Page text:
Footballer Quinn makes stand for charity
For most top-flight footballers a testimonial brings a chance to celebrate their career – and lodge a vast sum of tax-free cash in their well-stuffed bank accounts.
Despite the extraordinary wages available to even ordinary Premiership players, many believe that a number of years with a club gives them the right to cash in on the loyalty of fans with a testimonial game.
But last night one man made a stand against the greed of the national game and brought hope to the millions who despair at the antics of modern players.
Sunderland striker Niall Quinn gave the estimated £1million raised at his testimonial to children’s charities.
His donation brought praise from beyond the money-obsessed world of football.
Tony Blair said: ‘Niall Quinn is a credit to sport. His selfless decision to donate so generously is inspirational.
‘I am sure his testimonial was a fitting tribute to both his footballing talent and his sportsmanship.’
Last night’s match between Sunderland and the Republic of Ireland – for whom the 6ft 5in striker is the all-time top scorer – drew well over 30,000 to the
Stadium of Light with even Quinn’s friends and family paying to get in.
Quinn, 35, said the inspiration for his gift came from a visit to Great Ormond Street Hospital, London, when he was a teenage Arsenal player.
‘I asked the nurse some simple question and she said she was just hoping all the kids would live to see Christmas Day,’ he said. ‘It knocked me down and it’s had a lasting effect.
‘After I made my debut for Ireland, one of the players had a testimonial and I thought then that if I ever made enough appearances then a game like this would give me an excellent chance to put something back.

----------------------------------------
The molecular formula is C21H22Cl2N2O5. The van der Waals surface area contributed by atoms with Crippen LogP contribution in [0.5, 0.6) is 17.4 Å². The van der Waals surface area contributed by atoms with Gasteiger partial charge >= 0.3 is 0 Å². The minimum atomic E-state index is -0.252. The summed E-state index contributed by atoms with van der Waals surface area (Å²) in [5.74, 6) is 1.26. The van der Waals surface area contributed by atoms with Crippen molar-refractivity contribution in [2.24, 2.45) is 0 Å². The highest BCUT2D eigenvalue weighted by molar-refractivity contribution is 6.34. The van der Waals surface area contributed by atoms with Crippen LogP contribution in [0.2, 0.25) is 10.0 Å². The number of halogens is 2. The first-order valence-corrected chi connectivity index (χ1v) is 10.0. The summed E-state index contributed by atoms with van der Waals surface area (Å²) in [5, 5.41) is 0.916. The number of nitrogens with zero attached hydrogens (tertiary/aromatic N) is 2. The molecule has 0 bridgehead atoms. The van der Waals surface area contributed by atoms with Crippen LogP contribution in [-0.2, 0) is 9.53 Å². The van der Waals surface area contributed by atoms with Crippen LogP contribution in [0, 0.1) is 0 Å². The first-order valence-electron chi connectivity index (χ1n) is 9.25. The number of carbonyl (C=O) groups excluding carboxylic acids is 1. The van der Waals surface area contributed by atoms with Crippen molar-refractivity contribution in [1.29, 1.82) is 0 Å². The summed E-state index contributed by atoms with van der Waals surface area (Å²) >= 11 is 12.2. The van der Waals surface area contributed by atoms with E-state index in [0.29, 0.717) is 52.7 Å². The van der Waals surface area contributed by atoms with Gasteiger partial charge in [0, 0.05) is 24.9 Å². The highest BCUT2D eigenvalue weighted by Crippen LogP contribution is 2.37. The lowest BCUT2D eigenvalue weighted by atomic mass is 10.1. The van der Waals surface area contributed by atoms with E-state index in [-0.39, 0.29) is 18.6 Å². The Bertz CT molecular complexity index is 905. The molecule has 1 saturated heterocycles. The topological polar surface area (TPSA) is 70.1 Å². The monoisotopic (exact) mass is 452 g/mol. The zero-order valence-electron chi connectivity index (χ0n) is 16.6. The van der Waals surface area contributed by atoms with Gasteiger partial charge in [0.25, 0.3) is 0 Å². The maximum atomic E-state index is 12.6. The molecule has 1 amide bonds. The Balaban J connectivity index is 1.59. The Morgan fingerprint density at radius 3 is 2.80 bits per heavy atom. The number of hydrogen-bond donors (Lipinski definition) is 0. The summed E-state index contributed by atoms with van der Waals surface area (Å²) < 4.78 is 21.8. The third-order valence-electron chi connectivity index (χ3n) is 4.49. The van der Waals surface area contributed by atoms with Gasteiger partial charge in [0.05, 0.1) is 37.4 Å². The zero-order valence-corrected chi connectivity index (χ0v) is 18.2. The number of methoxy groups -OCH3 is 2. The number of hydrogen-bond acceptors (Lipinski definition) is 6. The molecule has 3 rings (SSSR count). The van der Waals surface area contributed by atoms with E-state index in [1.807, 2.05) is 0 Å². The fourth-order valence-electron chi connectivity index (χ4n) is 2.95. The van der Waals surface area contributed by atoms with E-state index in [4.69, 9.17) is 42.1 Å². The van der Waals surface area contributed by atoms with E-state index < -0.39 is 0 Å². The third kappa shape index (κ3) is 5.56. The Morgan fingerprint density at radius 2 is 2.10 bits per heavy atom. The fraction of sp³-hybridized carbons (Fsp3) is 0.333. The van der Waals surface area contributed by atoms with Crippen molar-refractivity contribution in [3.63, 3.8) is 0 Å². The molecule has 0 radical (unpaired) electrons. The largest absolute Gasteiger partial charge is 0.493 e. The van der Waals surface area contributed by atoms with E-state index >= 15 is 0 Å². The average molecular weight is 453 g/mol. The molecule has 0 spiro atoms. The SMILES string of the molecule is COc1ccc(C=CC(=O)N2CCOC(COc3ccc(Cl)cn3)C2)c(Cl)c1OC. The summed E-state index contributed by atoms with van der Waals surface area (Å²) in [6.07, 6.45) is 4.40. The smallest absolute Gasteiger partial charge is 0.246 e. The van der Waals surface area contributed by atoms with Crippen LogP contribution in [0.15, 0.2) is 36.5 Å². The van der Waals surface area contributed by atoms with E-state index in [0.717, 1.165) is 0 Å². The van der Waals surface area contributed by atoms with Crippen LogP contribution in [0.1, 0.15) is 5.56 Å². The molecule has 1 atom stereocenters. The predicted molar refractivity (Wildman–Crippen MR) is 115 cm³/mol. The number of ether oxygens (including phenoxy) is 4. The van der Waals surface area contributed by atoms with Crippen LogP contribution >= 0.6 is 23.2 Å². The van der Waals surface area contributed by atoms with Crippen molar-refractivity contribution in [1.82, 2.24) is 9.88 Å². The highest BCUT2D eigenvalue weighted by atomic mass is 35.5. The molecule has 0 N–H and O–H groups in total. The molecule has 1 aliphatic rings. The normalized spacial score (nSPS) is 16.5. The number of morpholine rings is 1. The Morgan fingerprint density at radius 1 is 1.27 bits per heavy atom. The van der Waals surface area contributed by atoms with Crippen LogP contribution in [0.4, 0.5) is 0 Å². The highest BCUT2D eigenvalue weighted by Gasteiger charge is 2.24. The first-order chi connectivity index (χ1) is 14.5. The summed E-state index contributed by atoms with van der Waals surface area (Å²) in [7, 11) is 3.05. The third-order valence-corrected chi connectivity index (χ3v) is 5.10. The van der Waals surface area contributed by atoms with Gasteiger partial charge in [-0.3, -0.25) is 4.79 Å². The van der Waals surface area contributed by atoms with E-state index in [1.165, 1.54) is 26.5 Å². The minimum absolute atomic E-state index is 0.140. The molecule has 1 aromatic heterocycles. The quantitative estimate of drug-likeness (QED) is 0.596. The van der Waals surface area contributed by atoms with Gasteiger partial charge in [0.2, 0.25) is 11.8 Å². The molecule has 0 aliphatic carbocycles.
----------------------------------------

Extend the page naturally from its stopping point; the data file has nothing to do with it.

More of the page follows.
‘I really don’t think one game is enough to balance things up – the only way would be to have 100 games because football has given me a very privileged life.
‘It has given me fulfilment – not just financially, but through the fact my boyhood dream is still going on at 35.’
Around £500,000 of the money will go to building a new children’s outpatient department at the Sunderland Royal Hospital while a similar sum is for a children’s wing at Our Lady’s Hospital for Sick Children in Crumlin, Ireland.
A third donation will be made to Goal, a project for street children in Calcutta.
A Sunderland Royal Hospital spokesman said: ‘What he is doing is brilliant. The amount of money he is able to raise on one night is mindboggling.’
It is the sums raised by testimonials for players already fantastically rewarded by their clubs that has caused disquiet.
Such games are a throwback to when footballers earned little more than the average working man’s wage and were a chance for fans to reward long-serving players with a tax- free sum towards retirement.
But times change. A testimonial year for Manchester United’s Ryan Giggs prompted protests last year when it emerged he would receive around £2million from it – in addition to his £2.5million annual wage.
Guest of honour at last night’s match was 13-year-old cancer sufferer Gary Harvey.
The Sunderland fan had written to Quinn and was overwhelmed when his hero visited him at home.
Gary said: ‘He asked me, “Do you think you will be well enough for May 14?” I said probably and he said, “You get better and you can come as my guest of honour”. I just broke down crying.’